Having tried the local schools, they were not able to help and pointed me to Worcestershire County Council. They in turn were unable to provide details due to data protection and therefore pointed me to Redditch Borough Council as the electoral roll might point to his whereabouts. Sadly they have declined to respond and that’s where I left off. Even if they had, I would imagine that the latest roll would be the only visible source and if he moved from the area some time ago, then that would draw a blank.

Remaining options? Appoint a private investigator or draw the experiment to a close. Given that I’m no stalker and this was an exploratory exercise, it’s the latter. Still, never mind!


Sunday, 5 July 2015

He lived at Evesham Road, Astwood Bank #findpeterwhite

So here are a few further details... Peter White lived on Evesham Road in Astwood Bank for much of the 1980s and I believe the 1990s. The number was somewhere over the thousands (I think). And I’ve been told that the house was up for sale around 10 years ago, which suggests that his parents have since moved away some time ago.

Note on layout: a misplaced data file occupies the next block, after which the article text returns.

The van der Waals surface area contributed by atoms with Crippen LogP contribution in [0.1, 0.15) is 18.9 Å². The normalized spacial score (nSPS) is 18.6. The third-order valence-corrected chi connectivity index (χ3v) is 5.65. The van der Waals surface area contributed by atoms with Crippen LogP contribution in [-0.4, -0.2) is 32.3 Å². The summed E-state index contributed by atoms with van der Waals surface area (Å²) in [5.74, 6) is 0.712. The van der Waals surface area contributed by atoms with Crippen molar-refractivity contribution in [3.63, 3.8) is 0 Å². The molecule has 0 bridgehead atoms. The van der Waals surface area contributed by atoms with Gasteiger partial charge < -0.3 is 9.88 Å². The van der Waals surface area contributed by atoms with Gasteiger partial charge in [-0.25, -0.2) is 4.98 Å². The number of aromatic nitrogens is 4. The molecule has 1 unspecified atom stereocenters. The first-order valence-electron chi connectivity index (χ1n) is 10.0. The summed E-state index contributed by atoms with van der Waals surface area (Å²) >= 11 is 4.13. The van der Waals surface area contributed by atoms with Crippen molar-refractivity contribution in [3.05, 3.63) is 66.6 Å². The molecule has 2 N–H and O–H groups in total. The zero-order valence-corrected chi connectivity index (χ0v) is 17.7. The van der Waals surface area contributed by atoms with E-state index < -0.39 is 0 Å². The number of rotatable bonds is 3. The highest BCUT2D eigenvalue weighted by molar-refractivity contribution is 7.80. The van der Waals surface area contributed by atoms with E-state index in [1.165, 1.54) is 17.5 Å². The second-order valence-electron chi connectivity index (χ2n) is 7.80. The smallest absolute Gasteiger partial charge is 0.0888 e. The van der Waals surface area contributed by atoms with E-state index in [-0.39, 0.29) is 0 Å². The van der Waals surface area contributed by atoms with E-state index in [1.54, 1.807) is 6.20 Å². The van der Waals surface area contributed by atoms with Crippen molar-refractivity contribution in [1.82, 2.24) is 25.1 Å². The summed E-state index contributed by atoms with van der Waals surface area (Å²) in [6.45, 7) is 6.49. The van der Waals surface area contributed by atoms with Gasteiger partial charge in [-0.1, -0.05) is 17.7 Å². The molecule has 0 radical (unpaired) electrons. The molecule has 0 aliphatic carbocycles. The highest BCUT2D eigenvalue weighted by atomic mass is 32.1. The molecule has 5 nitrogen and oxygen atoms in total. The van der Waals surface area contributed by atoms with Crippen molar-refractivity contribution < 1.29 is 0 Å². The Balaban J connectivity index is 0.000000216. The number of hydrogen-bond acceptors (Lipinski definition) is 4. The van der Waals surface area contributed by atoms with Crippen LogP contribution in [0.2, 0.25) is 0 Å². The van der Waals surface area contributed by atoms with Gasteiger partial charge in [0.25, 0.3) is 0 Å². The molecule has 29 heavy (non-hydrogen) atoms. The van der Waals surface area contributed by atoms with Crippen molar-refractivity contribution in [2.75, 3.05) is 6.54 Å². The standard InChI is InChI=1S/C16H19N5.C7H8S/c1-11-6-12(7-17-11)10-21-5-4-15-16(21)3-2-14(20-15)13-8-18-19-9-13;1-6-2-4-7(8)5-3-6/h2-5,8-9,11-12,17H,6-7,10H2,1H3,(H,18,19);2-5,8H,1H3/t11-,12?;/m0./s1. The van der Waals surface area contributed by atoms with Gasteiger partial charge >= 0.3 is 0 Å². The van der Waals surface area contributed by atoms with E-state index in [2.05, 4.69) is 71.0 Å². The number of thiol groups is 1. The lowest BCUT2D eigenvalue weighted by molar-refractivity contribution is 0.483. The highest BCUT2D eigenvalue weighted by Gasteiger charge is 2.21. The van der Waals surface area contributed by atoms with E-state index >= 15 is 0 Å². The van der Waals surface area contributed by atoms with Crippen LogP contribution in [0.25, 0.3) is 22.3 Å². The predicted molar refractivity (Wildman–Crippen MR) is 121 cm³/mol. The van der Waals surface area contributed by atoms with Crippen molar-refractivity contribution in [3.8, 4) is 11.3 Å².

Not much to go on. #findpeterwhite

Saturday, 4 July 2015

People living in Astwood Bank in the late 1980s and early 1990s #FindPeterWhite

Moving on from the impossible task of describing someone who I can’t remember that clearly, the next step in this impossible task is to try and find some points of reference to try and spread this message and assist with my quest to track down Mr White.

Whilst he may very well have left the country years ago or be living as a goat in Mongolia, I have to assume to an extent that he might still be living somewhere within the known (and contactable universe). And I can only start with what I know. So then, are you of a similar age? Do you recall this child? Did you live in Astwood Bank at the time? Did you go to Bradley Green nursery? Did you got to Morton Stanley Park in Redditch to play?